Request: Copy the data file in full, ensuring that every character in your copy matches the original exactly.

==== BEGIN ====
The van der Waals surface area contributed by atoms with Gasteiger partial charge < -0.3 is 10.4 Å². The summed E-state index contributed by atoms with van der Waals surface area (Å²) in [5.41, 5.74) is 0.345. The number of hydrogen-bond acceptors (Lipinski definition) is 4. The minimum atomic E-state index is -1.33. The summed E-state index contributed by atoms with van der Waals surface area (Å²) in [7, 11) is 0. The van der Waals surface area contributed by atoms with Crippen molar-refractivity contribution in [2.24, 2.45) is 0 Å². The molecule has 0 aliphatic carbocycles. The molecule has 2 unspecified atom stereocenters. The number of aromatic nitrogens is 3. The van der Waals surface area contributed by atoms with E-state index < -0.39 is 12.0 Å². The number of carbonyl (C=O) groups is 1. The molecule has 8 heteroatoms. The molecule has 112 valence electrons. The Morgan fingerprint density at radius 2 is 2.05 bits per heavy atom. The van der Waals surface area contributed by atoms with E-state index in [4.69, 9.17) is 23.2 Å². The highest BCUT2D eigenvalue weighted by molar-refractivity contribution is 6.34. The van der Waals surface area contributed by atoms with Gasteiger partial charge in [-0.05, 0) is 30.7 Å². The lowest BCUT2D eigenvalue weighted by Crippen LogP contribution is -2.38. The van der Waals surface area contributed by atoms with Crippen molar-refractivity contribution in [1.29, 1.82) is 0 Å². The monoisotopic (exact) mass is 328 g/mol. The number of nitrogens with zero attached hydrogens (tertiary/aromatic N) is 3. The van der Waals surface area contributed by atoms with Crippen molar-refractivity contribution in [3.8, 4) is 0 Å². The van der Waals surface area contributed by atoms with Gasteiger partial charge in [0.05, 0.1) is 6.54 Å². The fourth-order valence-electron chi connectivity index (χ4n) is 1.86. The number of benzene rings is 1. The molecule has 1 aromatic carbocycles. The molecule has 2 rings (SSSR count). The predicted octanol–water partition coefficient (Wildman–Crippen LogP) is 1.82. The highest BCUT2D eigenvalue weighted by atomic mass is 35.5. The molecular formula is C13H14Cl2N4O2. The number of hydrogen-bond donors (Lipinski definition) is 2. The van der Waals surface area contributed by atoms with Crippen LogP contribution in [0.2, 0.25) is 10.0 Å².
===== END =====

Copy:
The van der Waals surface area contributed by atoms with Gasteiger partial charge < -0.3 is 10.4 Å². The summed E-state index contributed by atoms with van der Waals surface area (Å²) in [5.41, 5.74) is 0.345. The number of hydrogen-bond acceptors (Lipinski definition) is 4. The minimum atomic E-state index is -1.33. The summed E-state index contributed by atoms with van der Waals surface area (Å²) in [7, 11) is 0. The van der Waals surface area contributed by atoms with Crippen molar-refractivity contribution in [2.24, 2.45) is 0 Å². The molecule has 0 aliphatic carbocycles. The molecule has 2 unspecified atom stereocenters. The number of aromatic nitrogens is 3. The van der Waals surface area contributed by atoms with E-state index < -0.39 is 12.0 Å². The number of carbonyl (C=O) groups is 1. The molecule has 8 heteroatoms. The molecule has 112 valence electrons. The Morgan fingerprint density at radius 2 is 2.05 bits per heavy atom. The van der Waals surface area contributed by atoms with E-state index in [4.69, 9.17) is 23.2 Å². The highest BCUT2D eigenvalue weighted by molar-refractivity contribution is 6.34. The van der Waals surface area contributed by atoms with Gasteiger partial charge in [-0.05, 0) is 30.7 Å². The lowest BCUT2D eigenvalue weighted by Crippen LogP contribution is -2.38. The van der Waals surface area contributed by atoms with Crippen molar-refractivity contribution in [1.29, 1.82) is 0 Å². The monoisotopic (exact) mass is 328 g/mol. The number of nitrogens with zero attached hydrogens (tertiary/aromatic N) is 3. The van der Waals surface area contributed by atoms with Crippen molar-refractivity contribution in [3.8, 4) is 0 Å². The van der Waals surface area contributed by atoms with Gasteiger partial charge in [0.05, 0.1) is 6.54 Å². The fourth-order valence-electron chi connectivity index (χ4n) is 1.86. The number of benzene rings is 1. The molecule has 1 aromatic carbocycles. The molecule has 2 rings (SSSR count). The predicted octanol–water partition coefficient (Wildman–Crippen LogP) is 1.82. The highest BCUT2D eigenvalue weighted by atomic mass is 35.5. The molecular formula is C13H14Cl2N4O2. The number of hydrogen-bond donors (Lipinski definition) is 2. The van der Waals surface area contributed by atoms with Crippen LogP contribution in [0.2, 0.25) is 10.0 Å².